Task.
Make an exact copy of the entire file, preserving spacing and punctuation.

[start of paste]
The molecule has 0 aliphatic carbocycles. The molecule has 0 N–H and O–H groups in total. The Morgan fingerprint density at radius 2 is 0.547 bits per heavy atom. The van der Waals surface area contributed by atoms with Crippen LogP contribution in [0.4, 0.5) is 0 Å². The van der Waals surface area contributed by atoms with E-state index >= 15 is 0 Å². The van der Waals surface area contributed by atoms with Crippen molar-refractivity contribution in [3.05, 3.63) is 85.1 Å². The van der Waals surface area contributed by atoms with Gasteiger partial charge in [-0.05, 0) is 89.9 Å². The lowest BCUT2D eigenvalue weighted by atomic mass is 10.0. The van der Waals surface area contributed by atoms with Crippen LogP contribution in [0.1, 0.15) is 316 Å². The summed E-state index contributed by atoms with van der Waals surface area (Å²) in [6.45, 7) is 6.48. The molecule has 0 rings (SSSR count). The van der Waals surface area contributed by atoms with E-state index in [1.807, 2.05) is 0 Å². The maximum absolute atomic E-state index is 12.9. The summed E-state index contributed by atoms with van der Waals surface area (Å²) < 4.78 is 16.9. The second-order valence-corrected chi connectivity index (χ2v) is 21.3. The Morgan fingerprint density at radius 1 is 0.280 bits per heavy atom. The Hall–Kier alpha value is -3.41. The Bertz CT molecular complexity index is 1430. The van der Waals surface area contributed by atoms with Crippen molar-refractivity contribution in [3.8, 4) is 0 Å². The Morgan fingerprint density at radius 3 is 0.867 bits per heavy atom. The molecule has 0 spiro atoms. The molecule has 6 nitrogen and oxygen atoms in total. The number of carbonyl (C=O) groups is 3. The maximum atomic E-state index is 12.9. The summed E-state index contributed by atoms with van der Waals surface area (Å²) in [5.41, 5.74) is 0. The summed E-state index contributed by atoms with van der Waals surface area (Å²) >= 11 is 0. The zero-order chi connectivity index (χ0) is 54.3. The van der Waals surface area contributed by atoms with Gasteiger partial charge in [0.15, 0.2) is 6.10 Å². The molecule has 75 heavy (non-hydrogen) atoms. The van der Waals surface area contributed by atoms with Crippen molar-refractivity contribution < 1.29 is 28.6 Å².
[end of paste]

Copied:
The molecule has 0 aliphatic carbocycles. The molecule has 0 N–H and O–H groups in total. The Morgan fingerprint density at radius 2 is 0.547 bits per heavy atom. The van der Waals surface area contributed by atoms with Crippen LogP contribution in [0.4, 0.5) is 0 Å². The van der Waals surface area contributed by atoms with E-state index >= 15 is 0 Å². The van der Waals surface area contributed by atoms with Crippen molar-refractivity contribution in [3.05, 3.63) is 85.1 Å². The van der Waals surface area contributed by atoms with Gasteiger partial charge in [-0.05, 0) is 89.9 Å². The lowest BCUT2D eigenvalue weighted by atomic mass is 10.0. The van der Waals surface area contributed by atoms with Crippen LogP contribution in [0.1, 0.15) is 316 Å². The summed E-state index contributed by atoms with van der Waals surface area (Å²) in [6.45, 7) is 6.48. The molecule has 0 rings (SSSR count). The van der Waals surface area contributed by atoms with E-state index in [1.807, 2.05) is 0 Å². The maximum absolute atomic E-state index is 12.9. The summed E-state index contributed by atoms with van der Waals surface area (Å²) < 4.78 is 16.9. The second-order valence-corrected chi connectivity index (χ2v) is 21.3. The Morgan fingerprint density at radius 1 is 0.280 bits per heavy atom. The Hall–Kier alpha value is -3.41. The Bertz CT molecular complexity index is 1430. The van der Waals surface area contributed by atoms with Crippen molar-refractivity contribution in [3.8, 4) is 0 Å². The Morgan fingerprint density at radius 3 is 0.867 bits per heavy atom. The molecule has 0 spiro atoms. The molecule has 6 nitrogen and oxygen atoms in total. The number of carbonyl (C=O) groups is 3. The maximum atomic E-state index is 12.9. The summed E-state index contributed by atoms with van der Waals surface area (Å²) in [5.41, 5.74) is 0. The summed E-state index contributed by atoms with van der Waals surface area (Å²) >= 11 is 0. The zero-order chi connectivity index (χ0) is 54.3. The van der Waals surface area contributed by atoms with Gasteiger partial charge in [0.15, 0.2) is 6.10 Å². The molecule has 75 heavy (non-hydrogen) atoms. The van der Waals surface area contributed by atoms with Crippen molar-refractivity contribution < 1.29 is 28.6 Å².